SPHINX of GIZA - EGYPT

 

 

Location: Geographic coordinates: Area: Area - comparative:
Northern Africa, bordering the Mediterranean Sea, between Libya and the Gaza Strip 27 00 N, 30 00 E total: 1,001,450 sq km slightly more than three times the size of New Mexico
Population: Languages: Capital: Currency:
69,536,644 (July 2001 est.) Arabic (official), English and French widely understood by educated classes Cairo Egyptian pound (EGP)

Types of rocks used on the monument: The Sphinx was carved of limestone blocks.

The Sphinx, with its monumental proportions, lionís body, and human facial features, provides an unexpected naturalistic contrast to the geometric shapes of the pyramids. The recumbent lion stretches 241 feet/73.5 meters in length and reaches 65 feet/20 meters in height. The Sphinx was carved out of a natural outcropping of rock around the time of the construction of the Pyramid of Khafre [Chephren; c.2555-2532 B.C.E.] (to the left of the Sphinx). The features are thought to be those of King Khafre wearing the royal nemes headdress. The uraeus (rearing cobra) which originally sat on the kingís forehead is now lost, but fragments of his beard, which was added during the New Kingdom, are in the Cairo Museum.

Many of the pyramids were built with a number of different stone materials. Most of the material used was fairly rough, low grade limestone used to build the pyramid core, while fine white limestone was often employed for the outer casing as well as to cover interior walls, though pink granite was also often used on inner walls. Basalt or alabaster was not uncommon for floors, particularly in the mortuary temples and as was mudbricks to build walls within the temples (though often as not they had limestone walls). Egypt is a country rich in stone and was sometimes even referred to as the "state of stone". In particular, Egypt has a great quantity of limestone formation, which the Egyptians called "white stone", because during the Cretaceous period Egypt was covered with seawater. The country is also rich in sandstone, but it was never really used much until the New Kingdom. Limestone seems to have first been employed in the area of Saqqara, where it is of poor quality but layered in regular, strong formations as much as half a meter thick. This limestone is coarse grained with yellow to greenish gray shading. The layers are separated from each other by thin layers of clay and the coloration may vary according to layer. It could often be quarried very near the building sites, and quarries have been found at Saqqara, Giza, Dahshur and other locations. In order to quarry this stone, the blocks were marked out with just enough space in between each to allow for a small passageway for the workers to cut the blocks. The workmen would use a number of different tools to cut the blocks, including copper pickaxes and chisels, granite hammers, dolerite and other hard stone tools. The finer, white limestone employed in the pyramids and mortuary temples was not as easy to quarry, and had to be found further from the building site. One of the man sources for this limestone was the Muqattam hills on the west bank of the Nile near modern Tura and Maasara. This stone laid buried further from the surface, so tunnels had to be dug in order to reach the actual stone quarry. Sometimes these deposits were as deep as fifty meters, and huge caverns had to be built to reach the quarry. Generally, large chunks of stone were removed, and then finely cut into blocks. The blocks were then moved to the building site on large wooden sledges pulled by oxen. The path they took would be prepared with a mud layer from the Nile in order to facilitate the moving. Pink granite, basalt and alabaster were used much more sparingly. Most of this material was moved from various locations in southern Egypt by barges on the Nile. Pink granite probably most often came from the quarries around Aswan.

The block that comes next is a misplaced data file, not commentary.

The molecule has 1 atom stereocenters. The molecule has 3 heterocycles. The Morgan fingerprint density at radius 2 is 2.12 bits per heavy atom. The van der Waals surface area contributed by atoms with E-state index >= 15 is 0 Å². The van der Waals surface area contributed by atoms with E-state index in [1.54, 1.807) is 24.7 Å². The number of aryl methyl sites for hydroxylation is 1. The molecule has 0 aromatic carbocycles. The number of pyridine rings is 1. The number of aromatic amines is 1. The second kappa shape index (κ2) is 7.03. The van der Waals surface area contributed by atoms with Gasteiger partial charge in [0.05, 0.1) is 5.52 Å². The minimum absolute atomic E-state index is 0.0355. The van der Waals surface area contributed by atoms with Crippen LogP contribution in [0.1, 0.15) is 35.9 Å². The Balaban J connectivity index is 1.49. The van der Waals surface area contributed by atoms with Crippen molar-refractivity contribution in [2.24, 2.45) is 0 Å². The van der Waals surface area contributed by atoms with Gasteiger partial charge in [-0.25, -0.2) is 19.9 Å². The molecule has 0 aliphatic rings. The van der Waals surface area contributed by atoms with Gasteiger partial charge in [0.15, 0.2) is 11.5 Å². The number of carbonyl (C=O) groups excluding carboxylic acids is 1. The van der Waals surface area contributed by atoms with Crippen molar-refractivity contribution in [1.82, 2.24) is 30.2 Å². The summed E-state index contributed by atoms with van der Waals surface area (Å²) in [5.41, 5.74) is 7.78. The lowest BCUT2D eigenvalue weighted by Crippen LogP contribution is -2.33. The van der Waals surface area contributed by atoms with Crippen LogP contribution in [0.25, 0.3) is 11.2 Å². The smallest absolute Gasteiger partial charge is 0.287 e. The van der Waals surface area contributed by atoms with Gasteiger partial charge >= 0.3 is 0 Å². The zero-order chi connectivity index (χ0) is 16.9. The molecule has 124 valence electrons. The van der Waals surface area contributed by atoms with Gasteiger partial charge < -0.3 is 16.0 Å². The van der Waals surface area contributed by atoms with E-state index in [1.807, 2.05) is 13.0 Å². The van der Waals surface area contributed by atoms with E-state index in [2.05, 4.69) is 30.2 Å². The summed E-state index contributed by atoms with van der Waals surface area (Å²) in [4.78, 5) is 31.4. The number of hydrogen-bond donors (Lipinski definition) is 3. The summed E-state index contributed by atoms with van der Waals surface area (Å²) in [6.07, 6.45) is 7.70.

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© Guillermo Rocha, P. G. / Brooklyn College Geology Department